What It Might Mean For The Episode: Now, this could well be referring to Luke Cage himself needing to "get a rep", but there's also a pretty good chance that this episode could introduce Cage to the street-smart, rep-laden 'Shades' Alvarez, as played by Theo Rossi.
Episode Six: "Suckas Need Bodyguards"
Key line: "Fake MCs, they always act hard, but won't walk the streets without their bodyguards."
What It Might Mean For The Episode: Most likely? Cage is going to demonstrate that several suckas really do need bodyguards.
Episode Seven: "Manifest"
Key line: "I suggest you take a breath, for the words I manifest, they will scold you and mold you."
What It Might Mean For The Episode: Could we see a recognition on Cage's part that he has to embrace his role as a hero - or some scolding from a wise figure on the sidelines to that same effect? Simone Missick's Misty Knight and Rosario Dawson's Claire Temple both seem likely to mold Cage's thinking, after all.
Episode Eight: "Blowin' Up the Spot"
Key line: "No ex-capin the explosion, those who are dozin, I close in. Set the thermostat at sub-zero, they're frozen."
What It Might Mean For The Episode: It's pretty difficult to avoid the obvious - that some sort of spot is going to get blown up. Could this episode see Cage finally confront Stokes at his nightclub, Paradise... and level it?
Episode Nine: "DWYCK"
Key line: "You heard we quit? No way, bullshit! I told you before we come back with more hits."
What It Might Mean For The Episode: If we assume that things will have started going well for Cage by the end of episode eight, then nine would make for a perfect time for a reversal of fortune - and the likes of Stokes and Dillard 'coming back with more hits'.
Episode Ten: "Take it Personal"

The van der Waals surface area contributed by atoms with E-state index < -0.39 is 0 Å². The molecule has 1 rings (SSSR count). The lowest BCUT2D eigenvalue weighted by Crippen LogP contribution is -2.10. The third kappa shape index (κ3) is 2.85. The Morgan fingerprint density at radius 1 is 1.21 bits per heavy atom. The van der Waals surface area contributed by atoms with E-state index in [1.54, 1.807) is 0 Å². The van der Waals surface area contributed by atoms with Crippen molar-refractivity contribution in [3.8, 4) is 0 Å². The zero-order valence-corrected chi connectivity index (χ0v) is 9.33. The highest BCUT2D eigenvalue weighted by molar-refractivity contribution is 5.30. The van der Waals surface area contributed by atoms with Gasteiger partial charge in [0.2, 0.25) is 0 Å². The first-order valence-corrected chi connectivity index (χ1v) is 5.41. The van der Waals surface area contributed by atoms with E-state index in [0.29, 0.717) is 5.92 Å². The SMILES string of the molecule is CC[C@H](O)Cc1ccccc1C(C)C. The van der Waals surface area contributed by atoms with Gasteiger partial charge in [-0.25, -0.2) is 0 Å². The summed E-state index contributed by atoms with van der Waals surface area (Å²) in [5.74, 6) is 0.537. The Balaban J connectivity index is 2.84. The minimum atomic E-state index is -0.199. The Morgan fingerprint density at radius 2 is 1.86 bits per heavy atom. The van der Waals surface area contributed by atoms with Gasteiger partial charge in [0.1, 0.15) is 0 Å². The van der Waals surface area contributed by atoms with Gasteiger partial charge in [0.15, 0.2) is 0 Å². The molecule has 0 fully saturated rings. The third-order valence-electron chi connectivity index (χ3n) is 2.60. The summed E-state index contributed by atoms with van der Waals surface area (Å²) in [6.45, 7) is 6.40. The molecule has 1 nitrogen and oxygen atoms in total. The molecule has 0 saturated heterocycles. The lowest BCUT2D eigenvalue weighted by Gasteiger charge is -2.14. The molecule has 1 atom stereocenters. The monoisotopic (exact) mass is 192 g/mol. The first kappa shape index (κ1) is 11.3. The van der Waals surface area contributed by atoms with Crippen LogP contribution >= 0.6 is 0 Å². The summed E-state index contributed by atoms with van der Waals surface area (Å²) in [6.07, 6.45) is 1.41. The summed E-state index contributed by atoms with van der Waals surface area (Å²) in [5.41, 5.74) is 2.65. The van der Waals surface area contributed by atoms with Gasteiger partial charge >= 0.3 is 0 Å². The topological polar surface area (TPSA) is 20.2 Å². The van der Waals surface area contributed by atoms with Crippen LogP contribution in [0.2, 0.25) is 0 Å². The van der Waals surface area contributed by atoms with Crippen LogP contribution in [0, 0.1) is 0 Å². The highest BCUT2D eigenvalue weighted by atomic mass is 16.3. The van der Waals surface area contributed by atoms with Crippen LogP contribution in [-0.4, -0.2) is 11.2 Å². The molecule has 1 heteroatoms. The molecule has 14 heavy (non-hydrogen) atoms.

Key line: "Nevertheless, cleverness can't impress, 'cause now you've been exposed like a person undressed, and I can see through you, 'cause I'm the guru, and what you gonna do when I start to step to you?"
What It Might Mean For The Episode: Let's take this one at face value, and assume that Luke Cage is about to start 'taking this personal'. And you know who you really don't want to start to step to you? Luke goddamned Cage.
Episode Eleven: "Now You're Mine"
Key line: "Chumps like you, I gotta keep 'em in line, so prepare to suffer boy, cause now you're mine."
What It Might Mean For The Episode: If there's an episode ready-made to feature Stokes getting his hands on Cage and testing the limits of his unbreakable skin, it's this one.
Episode Twelve: "Soliloquy of Chaos"
Key line: "5 carloads deep, time to go do a show, got a massive crew and we`re ready to roll."
What It Might Mean For The Episode: Netflix's Marvel shows have often brought things to a boil in the penultimate episode, so it seems reasonable to assume that we could be seeing Harlem descending into a "soliloquy of chaos", with Stokes' 'massive crew' proving 'ready to roll'.
Episode Thirteen: "You Know My Steez"
Key line: "You're in the Terrordome like my man Chuck D said, it's time to dethrone you clones, and all you knuckleheads."
What It Might Mean For The Episode: What with 'steez' meaning a blend of style and ease and all, it seems reasonable to assume that we'll see Cage 'dethrone' the show's villains... with a whole lot of steez.
Or, alternatively, those episode titles could be cunningly placed red herrings, and the show could turn out to have very little to do with the music of Gang Starr. Either way, though, Luke Cage is coming September 30...
...and he might just be bringing the dance party with him:
What do you reckon, though? What do you think Luke Cage's episode titles really mean? Let us know below!